I think about the night in August of 1994 when I asked Kimberly (now my wife) if she was interested in dating me.  My desire to be “more than friends” was strong enough that the potential awkwardness of rejection was eclipsed, so I asked her out.  (By the way . . . she said “no”.  Seriously.  Though, thankfully she reconsidered a couple of days later!)  The night I drove over to her house to pick her up, I thought – “What do I have to lose?”

At times, though, we do take risks with things that we hold dear:

  • Sometimes we leave the comfort of our hometown to attend school or take a job in another state.
  • Other times we reach out and show love to a person who is rejected by our friends, and risk relational loss as a result.
  • Also, financially at times we liquidate our savings to invest in a new venture we really believe in.

In each of these cases, we feel like we are taking a big risk . . . because we have something to lose!

Back when Jesus was walking on the earth, a person who had a lot to lose approached Jesus.  This person was “rich,” “young,” and a “ruler.”  Not only that, he had good morals, good manners, and was standing next to the most important Man who ever lived.  This guy seemed to have it all!  Or, at least He had it all to lose.  And that dilemma caused him to break into a cold sweat when Jesus asked him to do something radical.  What did Jesus ask him to do?  Well, I’m not going to tell you.  🙂

You can read about it yourself (if you want) in Mark 10:17-31, then come to Wildwood this Sunday morning at 8:30, 9:45, or 11:00 as we will look in depth at what it means to experience “Generous Living” as we will be in part 1 of this short two week series.  We may not always feel like it, but when compared to the rest of the world, we are rich people.  Materially speaking, many times we feel as though we have something to lose.  This feeling of risk prevents us from living generously with those around us.  For the next couple of weeks, we will be reflecting on what a true connection with the Living God does for our attitude about the “things” in our lives.  When we understand who He is and what He is offering, investing in His agenda does not feel so risky.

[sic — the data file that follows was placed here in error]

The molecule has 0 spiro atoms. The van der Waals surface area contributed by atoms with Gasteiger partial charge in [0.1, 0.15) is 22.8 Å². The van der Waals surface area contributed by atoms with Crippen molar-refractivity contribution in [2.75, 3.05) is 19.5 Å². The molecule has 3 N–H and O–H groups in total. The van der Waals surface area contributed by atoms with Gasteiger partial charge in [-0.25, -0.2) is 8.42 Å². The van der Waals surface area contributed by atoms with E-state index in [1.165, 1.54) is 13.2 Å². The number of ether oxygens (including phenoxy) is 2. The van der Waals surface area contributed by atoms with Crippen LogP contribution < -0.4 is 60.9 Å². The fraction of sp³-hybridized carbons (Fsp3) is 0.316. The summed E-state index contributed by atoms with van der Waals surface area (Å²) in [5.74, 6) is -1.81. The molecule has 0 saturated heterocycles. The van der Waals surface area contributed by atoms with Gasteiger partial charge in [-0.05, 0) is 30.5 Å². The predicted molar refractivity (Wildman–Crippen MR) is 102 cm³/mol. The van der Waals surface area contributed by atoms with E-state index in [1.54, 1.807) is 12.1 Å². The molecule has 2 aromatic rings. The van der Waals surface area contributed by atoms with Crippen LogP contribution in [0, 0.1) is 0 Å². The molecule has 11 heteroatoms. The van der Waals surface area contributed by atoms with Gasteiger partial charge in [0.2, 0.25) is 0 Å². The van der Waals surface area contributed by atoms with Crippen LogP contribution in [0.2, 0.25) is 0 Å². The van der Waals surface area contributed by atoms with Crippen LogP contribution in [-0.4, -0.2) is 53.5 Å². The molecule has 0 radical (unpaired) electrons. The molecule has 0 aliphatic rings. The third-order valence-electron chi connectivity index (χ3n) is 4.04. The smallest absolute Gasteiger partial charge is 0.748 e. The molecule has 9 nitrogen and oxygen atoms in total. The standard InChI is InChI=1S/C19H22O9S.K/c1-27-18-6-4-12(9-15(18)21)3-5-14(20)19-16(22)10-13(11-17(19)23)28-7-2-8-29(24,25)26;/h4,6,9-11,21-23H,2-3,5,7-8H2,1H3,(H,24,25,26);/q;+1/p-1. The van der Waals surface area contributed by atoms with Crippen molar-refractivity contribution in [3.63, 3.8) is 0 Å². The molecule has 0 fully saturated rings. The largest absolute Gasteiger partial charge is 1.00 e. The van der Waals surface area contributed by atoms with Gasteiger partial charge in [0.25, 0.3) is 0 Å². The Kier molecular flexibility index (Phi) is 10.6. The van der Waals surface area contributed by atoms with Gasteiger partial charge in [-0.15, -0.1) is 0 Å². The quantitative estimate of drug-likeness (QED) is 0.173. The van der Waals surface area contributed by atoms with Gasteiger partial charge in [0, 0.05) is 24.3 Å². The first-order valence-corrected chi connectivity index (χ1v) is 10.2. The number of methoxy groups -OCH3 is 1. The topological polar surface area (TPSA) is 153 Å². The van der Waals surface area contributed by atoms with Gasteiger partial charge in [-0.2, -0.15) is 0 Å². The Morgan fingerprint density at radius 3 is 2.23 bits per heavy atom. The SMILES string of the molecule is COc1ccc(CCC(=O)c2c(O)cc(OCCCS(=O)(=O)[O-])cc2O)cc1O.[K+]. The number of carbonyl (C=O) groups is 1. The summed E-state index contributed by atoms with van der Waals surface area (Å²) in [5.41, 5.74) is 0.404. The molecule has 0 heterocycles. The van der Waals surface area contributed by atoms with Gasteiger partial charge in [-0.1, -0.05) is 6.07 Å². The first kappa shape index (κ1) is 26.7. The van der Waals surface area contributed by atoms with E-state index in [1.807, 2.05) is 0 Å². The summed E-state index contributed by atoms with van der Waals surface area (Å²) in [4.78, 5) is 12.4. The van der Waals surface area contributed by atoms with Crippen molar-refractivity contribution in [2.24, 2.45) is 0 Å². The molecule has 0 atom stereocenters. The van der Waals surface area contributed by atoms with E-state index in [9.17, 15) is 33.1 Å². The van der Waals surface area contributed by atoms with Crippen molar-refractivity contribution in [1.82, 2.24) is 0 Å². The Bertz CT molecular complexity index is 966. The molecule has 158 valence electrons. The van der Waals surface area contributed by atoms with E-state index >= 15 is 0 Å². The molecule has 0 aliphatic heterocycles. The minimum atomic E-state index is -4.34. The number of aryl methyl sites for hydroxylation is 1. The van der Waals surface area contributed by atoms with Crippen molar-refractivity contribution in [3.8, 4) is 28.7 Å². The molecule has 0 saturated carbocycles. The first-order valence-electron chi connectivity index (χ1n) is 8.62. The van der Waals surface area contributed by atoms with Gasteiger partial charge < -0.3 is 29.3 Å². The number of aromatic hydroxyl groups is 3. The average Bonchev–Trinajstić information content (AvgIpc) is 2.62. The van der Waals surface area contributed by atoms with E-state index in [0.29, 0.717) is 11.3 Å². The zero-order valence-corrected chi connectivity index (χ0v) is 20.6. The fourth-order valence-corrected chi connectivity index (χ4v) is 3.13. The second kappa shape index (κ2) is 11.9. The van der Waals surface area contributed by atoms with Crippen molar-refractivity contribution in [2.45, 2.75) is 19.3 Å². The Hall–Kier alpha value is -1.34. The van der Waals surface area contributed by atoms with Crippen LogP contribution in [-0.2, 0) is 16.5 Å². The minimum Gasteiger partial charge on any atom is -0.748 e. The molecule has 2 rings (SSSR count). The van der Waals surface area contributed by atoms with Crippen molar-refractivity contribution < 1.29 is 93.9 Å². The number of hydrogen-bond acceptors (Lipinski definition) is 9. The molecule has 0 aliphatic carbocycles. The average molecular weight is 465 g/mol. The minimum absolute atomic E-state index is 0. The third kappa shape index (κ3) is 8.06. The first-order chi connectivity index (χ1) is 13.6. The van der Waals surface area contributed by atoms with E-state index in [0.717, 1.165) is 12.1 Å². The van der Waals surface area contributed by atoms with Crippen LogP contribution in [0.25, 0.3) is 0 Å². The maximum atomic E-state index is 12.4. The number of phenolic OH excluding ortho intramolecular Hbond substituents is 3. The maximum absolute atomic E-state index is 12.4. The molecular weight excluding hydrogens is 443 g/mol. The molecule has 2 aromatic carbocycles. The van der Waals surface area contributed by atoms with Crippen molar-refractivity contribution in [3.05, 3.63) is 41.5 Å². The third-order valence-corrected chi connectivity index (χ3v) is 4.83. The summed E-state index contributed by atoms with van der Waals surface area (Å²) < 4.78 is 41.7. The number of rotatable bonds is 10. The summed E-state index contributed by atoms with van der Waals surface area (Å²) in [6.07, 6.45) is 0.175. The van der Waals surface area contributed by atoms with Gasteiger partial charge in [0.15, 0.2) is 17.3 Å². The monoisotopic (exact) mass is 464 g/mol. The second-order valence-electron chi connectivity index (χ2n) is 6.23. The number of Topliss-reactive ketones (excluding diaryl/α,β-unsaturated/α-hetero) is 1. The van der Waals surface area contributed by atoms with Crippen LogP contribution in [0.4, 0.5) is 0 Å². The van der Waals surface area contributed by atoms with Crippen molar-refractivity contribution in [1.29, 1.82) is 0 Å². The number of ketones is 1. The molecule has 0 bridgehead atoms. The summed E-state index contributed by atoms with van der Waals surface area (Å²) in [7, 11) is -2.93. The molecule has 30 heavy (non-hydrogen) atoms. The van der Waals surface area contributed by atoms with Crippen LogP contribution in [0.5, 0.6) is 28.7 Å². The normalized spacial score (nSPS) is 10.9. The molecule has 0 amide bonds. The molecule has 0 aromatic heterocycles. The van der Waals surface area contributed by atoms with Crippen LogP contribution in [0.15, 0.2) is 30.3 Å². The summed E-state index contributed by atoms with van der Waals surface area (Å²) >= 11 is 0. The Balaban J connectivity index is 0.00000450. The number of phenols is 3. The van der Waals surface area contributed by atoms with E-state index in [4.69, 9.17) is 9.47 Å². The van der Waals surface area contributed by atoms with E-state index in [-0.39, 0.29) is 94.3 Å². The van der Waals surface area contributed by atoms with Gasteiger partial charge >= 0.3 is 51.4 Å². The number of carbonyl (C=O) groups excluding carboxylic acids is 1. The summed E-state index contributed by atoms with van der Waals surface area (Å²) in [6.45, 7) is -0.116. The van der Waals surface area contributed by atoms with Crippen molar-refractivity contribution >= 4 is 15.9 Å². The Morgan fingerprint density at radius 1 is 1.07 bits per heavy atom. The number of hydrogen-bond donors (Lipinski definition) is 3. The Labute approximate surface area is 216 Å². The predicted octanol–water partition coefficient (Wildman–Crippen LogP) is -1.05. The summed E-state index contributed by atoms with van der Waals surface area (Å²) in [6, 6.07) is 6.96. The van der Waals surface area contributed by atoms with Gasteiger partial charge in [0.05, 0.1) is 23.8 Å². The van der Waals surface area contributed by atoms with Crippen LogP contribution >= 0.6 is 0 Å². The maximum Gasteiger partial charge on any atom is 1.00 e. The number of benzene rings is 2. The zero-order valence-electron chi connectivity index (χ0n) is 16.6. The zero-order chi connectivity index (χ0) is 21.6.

Looking forward to worshipping with you this weekend, and celebrating the Lord’s Supper together.  See you Sunday!

Living Words Preview

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I have a good friend who trusted Jesus as her Savior at a missions conference.  That’s right.  In the midst of a call to a group of 1,500 (mostly) Christian college students to “Go and make disciples of all nations” my non-Christian (at the time) friend decided to trust Christ!

I have been a Pastor long enough to know that in the midst of ANY sermon on ANY topic, the LORD can get His message out to people . . . but this story still makes me smile thinking about it.  At first glance, it seems odd that someone would decide to follow Jesus at a missions conference . . . there is not much that feels very “seeker sensitive” about that.  I mean if it had been a message about our sinfulness and the forgiveness available through Jesus’ death, it would have made more sense to me.  If it had been a message about the uncertainty of the future and the assurance of the Gospel, I would “get it,” but this message was a call to evangelism that many Christians were backing away from . . . yet my friend decided in that moment to run towards the call of Christ, and has never wavered since then — serving years in foreign mission work and sharing Christ in every setting where she has found herself.  At first glance, this seems surprising . . . but is it?  I think for two reasons, this story should not be surprising at all: